Confront pedagogical challenges
Establish effective collegial relationships
Navigate the tenure process successfully
To accomplish these goals, the workshop will feature panel discussions, breakout sessions, and work-in-progress workshops. Please note that space will be limited to ensure a high level of interaction among all participants. Interested scholars should submit a brief letter of application outlining what the applicant hopes to gain by attending the workshop, a draft or excerpt of approximately 7-15 pages of the article or book chapter being proposed for workshop development (only work that has not yet been published is eligible), and a c.v. Please send materials to Tina Chen firstname.lastname@example.org and Eric Hung email@example.com; questions should be directed to Tina Chen.
This event is funded by the Penn State Asian Studies Program (ASP) with additional support from the Center for American Literary Studies (CALS). The workshop will begin on Thursday evening (6/2) and conclude at 12:30 on Saturday (6/4). PSU will cover lodging and all meals during the event (specifically, 2 nights of lodging; dinner on Thursday; all meals on Friday; and breakfast and lunch on Saturday).
Examining the Resettlement & Integration Experiences of Lesbian, Gay, Bisexual, Transgender and Intersex Refugees
Intensive Internship Yielding Thesis-Level Stand-Alone Report and Publication
[10-week Program from June 13th to August 19th]
ORAM (Organization for Refuge, Asylum and Migration) is a California-based non-profit organization with a mission to advocate for refugees fleeing sexual or gender based persecution. ORAM conducts international education and advocacy on behalf of these highly vulnerable individuals. It also provides legal counseling and representation as these persons struggle to find security and safe haven. We work with the United Nations High Commissioner for Refugees (UNHCR), with other non-governmental organizations (NGOs) and with community-based groups in the U.S. and abroad to achieve our mission. More information is available at www.oraminternational.org.
Project: Conducting a Survey on the Resettlement Experiences of LGBTI Refugees
ORAM is looking for exceptionally committed and highly qualified interns to conduct and report upon a survey documenting the experiences of LGBTI refugees in the United States. Each intern will be assigned a geographic area corresponding to his/her location. After contacting local resettlement organizations and locating LGBTI refugees, the intern will conduct in-person interviews with the persons identified. ORAM will provide translation services on an as-needed basis. Basing their work on a survey designed by ORAM, interns will inquire into areas including the refugees’ access to medical and mental health care, ability to find employment, and access to safe housing.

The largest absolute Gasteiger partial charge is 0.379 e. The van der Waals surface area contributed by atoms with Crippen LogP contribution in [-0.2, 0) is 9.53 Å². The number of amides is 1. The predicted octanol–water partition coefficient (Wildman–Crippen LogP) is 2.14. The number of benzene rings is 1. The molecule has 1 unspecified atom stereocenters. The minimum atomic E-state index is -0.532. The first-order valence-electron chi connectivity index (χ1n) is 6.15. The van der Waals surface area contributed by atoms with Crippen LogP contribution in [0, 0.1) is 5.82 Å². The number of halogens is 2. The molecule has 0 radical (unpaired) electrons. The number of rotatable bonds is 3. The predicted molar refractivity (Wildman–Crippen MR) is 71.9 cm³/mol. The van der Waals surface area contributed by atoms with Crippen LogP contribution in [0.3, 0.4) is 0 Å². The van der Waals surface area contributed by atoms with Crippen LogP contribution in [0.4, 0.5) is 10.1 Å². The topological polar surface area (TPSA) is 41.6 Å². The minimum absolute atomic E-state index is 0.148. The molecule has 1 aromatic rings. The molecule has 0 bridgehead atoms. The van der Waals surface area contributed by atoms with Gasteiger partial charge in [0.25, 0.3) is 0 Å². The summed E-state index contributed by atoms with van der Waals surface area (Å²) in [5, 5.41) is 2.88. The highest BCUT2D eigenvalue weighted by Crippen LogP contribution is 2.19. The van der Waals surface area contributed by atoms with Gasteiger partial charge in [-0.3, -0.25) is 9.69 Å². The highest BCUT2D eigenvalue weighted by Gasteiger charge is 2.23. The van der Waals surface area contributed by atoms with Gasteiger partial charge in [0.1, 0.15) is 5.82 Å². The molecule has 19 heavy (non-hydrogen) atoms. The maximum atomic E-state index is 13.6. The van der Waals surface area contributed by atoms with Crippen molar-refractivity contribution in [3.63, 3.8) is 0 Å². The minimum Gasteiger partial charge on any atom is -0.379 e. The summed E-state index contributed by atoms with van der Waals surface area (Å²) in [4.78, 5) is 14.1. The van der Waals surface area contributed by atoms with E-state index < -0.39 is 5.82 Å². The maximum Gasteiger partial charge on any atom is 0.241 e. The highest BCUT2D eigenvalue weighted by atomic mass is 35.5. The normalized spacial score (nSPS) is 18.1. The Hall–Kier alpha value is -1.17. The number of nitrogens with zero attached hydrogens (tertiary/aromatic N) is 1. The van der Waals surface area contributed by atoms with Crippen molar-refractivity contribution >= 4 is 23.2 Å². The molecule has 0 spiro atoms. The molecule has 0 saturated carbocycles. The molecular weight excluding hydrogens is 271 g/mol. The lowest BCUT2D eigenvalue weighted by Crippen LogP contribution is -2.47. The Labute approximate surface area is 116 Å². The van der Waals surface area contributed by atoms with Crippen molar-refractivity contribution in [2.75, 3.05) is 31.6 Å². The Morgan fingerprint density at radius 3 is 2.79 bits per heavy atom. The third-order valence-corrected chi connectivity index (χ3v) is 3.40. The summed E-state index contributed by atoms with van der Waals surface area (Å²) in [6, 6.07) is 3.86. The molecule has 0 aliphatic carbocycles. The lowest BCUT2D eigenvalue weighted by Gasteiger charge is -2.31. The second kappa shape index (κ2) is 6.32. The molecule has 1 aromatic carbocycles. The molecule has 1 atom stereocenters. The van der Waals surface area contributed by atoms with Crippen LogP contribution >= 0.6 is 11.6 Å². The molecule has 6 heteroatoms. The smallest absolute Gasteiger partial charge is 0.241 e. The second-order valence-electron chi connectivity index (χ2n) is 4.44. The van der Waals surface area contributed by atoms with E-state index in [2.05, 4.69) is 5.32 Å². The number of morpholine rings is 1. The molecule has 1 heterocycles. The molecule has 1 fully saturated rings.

Participants’ stand-alone papers based on these interviews will be appropriate for use as graduation theses, upon school approval. ORAM will utilize the information gathered to compile a high quality analytical advocacy report, along with extensive recommendations for organizations and government agencies resettling LGBTI refugees. As in all ORAM projects, student contributors will be fully credited in the final published work.
Anthropology, sociology, gender studies, social work and journalism students are encouraged to apply. Applicants must have excellent interviewing, listening and writing skills. High-level fluency in a second language, including (but not limited to) Spanish, Arabic, French or Farsi is highly desirable. Applicants receiving academic credit for this internship are strongly preferred. Interns are unpaid. They will work a minimum of 20 hours of work per week during a 10-week period in the summer of 2011. Interns will report to an ORAM supervisor and will be required to attend a weekly meeting via Skype.
Interested applicants should send (1) a resume, (2) a cover letter, and (3) an original, non-fiction writing sample to ORAM Internship Coordinator at firstname.lastname@example.org. Please write “Resettlement Experiences Internship Application” in the subject line of the email. Applications will be evaluated on an ongoing basis until May 1, 2011.
For those who are not yet familiar, the East Coast Asian American Student Union (ECAASU) is the largest Asian American student organization in the U.S. Founded in 1977, its main activity is putting on the largest Asian American intercollegiate student annual conference in the country. For 2011, the conference will be held at my college, the University of Massachusetts, Amherst from Friday Feb. 18 through Saturday Feb. 19.